The CPRA website is in the process of being updated for 2012 and we should have the new Calendar and Newsletter posted soon. We have already launched a completely new section on the website this year titled The Road Builders . Featured biographies of the people who played a crucial role in the construction of the Crown Point military road will appear in this new section of our website.
CPRA Vice President Barry Griffith has served as the catalyst for adding this type of “enhanced” content to our website. Barry’s great interest in Lt. John Small and his diligent research on Small’s fascinating military career provided the Association with an expose’ that simply had to be published in some form. Indeed, in posting Barry’s story of John Small as the website admin/editor, I have personally gained a much broader perspective on why the military road was constructed and why the Crown Point Road was of such importance in the military strategy of prominent historical figures such as Lieutenant (later Major General) John Small.
John Small’s recommendations for improvements to the initial route of the Crown Point Road were based on his personal, and sometimes laborious, travels along the road. He was evidently a diligent planner and he enlisted those most experienced in road building, including a highly qualified military surveyor, to accompany him as he scouted potential routes in order to improve the Crown Point Road. His observations and recommendations were described in detail to his commanding officer Jeffrey Amherst and, by means of these dispatches which remain as part of the historical record today, John Small’s important role in the construction of the old military road is documented.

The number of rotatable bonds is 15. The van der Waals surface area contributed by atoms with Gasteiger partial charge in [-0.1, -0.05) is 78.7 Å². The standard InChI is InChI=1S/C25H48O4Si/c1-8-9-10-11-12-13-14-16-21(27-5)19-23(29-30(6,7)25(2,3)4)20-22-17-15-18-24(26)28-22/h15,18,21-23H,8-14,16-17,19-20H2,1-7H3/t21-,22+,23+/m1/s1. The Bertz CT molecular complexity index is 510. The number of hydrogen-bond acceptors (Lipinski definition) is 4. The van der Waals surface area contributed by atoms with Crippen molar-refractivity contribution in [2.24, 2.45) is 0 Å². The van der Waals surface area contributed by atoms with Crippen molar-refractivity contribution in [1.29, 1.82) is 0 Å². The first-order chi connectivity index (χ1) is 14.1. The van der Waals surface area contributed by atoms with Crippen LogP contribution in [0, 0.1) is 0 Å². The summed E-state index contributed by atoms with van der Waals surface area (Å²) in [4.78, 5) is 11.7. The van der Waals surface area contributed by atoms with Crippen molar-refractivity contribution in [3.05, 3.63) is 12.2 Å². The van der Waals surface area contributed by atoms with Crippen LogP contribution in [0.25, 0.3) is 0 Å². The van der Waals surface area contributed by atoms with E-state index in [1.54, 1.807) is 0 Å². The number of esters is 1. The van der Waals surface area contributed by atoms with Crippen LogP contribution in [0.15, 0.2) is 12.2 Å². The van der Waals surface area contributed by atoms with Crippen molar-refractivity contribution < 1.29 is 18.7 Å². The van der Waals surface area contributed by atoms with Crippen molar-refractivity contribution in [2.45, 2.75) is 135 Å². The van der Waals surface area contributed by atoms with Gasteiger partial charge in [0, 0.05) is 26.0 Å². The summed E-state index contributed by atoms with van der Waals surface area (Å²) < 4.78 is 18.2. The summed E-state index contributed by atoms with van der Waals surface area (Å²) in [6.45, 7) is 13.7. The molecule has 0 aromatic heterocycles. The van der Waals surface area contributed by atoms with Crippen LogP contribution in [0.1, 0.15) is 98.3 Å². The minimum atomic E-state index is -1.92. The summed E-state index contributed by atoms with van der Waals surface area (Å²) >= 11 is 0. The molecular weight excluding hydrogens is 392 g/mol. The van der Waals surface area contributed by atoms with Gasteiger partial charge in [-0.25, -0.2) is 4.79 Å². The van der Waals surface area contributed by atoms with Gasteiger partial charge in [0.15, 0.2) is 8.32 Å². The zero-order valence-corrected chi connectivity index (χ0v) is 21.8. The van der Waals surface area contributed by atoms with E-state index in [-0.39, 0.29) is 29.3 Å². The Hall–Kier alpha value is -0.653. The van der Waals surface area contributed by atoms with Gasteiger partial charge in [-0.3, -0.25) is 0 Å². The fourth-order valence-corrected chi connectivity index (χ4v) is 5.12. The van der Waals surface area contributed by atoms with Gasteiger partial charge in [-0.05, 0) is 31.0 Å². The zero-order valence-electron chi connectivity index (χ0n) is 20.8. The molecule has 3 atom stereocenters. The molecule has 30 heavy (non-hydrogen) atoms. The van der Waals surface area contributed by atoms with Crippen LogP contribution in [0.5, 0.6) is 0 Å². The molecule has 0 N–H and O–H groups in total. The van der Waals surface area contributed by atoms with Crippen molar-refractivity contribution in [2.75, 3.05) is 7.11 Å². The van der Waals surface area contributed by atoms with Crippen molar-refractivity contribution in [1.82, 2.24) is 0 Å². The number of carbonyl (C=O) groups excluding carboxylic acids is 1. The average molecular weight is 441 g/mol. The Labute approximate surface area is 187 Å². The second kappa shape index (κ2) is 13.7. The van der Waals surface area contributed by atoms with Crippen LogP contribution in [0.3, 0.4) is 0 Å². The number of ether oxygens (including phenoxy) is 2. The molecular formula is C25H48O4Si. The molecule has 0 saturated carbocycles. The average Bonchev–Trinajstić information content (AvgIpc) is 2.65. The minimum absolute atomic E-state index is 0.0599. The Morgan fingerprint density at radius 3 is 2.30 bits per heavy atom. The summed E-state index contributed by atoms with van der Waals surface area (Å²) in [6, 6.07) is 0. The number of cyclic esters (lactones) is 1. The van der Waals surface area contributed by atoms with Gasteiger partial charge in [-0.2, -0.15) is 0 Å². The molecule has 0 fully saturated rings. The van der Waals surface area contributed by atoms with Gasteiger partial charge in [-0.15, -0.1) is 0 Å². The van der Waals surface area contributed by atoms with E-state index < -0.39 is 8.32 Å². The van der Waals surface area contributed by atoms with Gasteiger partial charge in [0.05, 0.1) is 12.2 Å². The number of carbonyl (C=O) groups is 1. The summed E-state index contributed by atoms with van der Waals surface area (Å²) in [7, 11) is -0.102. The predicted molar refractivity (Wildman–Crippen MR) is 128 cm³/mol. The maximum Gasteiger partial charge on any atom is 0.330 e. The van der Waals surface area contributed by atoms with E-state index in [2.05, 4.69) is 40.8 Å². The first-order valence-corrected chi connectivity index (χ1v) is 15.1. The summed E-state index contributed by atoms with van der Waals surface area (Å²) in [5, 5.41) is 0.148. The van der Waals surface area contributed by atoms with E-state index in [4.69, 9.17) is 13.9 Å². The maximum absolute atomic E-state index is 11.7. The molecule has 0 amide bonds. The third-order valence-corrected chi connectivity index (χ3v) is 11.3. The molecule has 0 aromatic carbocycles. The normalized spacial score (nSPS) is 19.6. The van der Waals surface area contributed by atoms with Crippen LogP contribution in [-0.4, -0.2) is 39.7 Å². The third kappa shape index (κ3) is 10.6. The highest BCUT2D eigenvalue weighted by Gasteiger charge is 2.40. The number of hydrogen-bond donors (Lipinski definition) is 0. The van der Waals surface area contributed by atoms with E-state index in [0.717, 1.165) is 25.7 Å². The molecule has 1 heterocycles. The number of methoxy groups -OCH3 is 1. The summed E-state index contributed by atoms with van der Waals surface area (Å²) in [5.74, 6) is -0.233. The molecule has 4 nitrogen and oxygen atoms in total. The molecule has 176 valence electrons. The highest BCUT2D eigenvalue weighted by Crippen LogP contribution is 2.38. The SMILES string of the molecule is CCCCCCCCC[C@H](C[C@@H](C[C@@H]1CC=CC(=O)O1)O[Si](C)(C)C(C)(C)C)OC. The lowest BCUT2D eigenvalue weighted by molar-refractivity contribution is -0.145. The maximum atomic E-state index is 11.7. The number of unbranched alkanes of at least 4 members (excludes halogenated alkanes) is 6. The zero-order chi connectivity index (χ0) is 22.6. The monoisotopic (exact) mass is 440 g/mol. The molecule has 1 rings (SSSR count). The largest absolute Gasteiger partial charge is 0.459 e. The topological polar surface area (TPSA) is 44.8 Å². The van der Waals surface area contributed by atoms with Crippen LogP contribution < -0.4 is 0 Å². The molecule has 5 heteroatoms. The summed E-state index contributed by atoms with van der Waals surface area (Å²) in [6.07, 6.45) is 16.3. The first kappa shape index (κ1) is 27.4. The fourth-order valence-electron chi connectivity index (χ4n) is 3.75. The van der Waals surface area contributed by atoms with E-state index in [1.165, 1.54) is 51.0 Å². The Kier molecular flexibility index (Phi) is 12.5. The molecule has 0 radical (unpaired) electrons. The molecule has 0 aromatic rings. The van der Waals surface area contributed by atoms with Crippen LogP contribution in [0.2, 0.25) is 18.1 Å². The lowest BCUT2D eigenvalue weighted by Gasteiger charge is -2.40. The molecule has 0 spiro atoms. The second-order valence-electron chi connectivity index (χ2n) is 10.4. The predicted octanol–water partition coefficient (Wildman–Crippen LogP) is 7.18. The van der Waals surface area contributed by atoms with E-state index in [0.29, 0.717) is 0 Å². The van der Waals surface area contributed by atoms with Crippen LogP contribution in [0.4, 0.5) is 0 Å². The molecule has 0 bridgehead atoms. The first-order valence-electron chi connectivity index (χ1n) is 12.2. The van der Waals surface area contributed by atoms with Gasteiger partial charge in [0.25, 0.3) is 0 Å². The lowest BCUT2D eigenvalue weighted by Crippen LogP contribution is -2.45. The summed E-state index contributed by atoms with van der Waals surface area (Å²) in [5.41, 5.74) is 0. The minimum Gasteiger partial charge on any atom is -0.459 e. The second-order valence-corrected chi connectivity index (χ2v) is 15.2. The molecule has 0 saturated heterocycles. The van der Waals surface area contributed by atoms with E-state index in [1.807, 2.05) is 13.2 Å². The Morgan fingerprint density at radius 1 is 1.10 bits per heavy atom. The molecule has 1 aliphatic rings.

For me, John Small’s communique’s lead me on a journey through the hills and woodlands of Vermont where my ancestors settled, and to which I was born. I too have traveled on snowshoes through these same hills in impossibly deep snow and I have felt the cold winter in much the same way.
There is an entire book to be written on the exploits of John Small. He led a seemingly charmed life for a career military officer in the British Army extending way beyond the near total devastation of the Black Watch Regiment of which he was a member during the first Battle of Ticonderoga. His story could well have ended there indeed.
The stories of the many others who played a critical role in the construction of the old military road need to be told as well, and my sense is that we will all gain a greater level of understanding regarding the rich history of the Crown Point Road through the Featured Biographies coming soon to “The Road Builders” at www.crownpointroad.org
Jim Purdy (Admin.)